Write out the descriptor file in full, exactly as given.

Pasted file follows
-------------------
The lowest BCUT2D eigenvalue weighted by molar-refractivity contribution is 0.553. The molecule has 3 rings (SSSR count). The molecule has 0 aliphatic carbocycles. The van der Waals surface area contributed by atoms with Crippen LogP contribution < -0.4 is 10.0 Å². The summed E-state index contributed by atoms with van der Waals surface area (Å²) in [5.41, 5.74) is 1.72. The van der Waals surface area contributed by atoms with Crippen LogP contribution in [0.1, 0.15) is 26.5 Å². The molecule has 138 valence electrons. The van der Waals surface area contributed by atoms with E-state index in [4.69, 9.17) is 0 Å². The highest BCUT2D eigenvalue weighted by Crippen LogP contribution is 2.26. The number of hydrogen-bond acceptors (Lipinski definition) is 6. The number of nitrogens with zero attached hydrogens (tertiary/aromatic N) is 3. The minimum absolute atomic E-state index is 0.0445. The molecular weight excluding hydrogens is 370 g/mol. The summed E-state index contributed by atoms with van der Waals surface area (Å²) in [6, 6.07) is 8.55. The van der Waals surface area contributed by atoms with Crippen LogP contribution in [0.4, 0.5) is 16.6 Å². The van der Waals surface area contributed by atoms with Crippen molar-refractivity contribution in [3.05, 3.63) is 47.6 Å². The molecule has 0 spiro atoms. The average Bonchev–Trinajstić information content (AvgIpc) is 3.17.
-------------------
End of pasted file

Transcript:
The lowest BCUT2D eigenvalue weighted by molar-refractivity contribution is 0.553. The molecule has 3 rings (SSSR count). The molecule has 0 aliphatic carbocycles. The van der Waals surface area contributed by atoms with Crippen LogP contribution < -0.4 is 10.0 Å². The summed E-state index contributed by atoms with van der Waals surface area (Å²) in [5.41, 5.74) is 1.72. The van der Waals surface area contributed by atoms with Crippen LogP contribution in [0.1, 0.15) is 26.5 Å². The molecule has 138 valence electrons. The van der Waals surface area contributed by atoms with E-state index in [4.69, 9.17) is 0 Å². The highest BCUT2D eigenvalue weighted by Crippen LogP contribution is 2.26. The number of hydrogen-bond acceptors (Lipinski definition) is 6. The number of nitrogens with zero attached hydrogens (tertiary/aromatic N) is 3. The minimum absolute atomic E-state index is 0.0445. The molecular weight excluding hydrogens is 370 g/mol. The summed E-state index contributed by atoms with van der Waals surface area (Å²) in [6, 6.07) is 8.55. The van der Waals surface area contributed by atoms with Crippen LogP contribution in [0.4, 0.5) is 16.6 Å². The van der Waals surface area contributed by atoms with Crippen molar-refractivity contribution in [3.05, 3.63) is 47.6 Å². The molecule has 0 spiro atoms. The average Bonchev–Trinajstić information content (AvgIpc) is 3.17.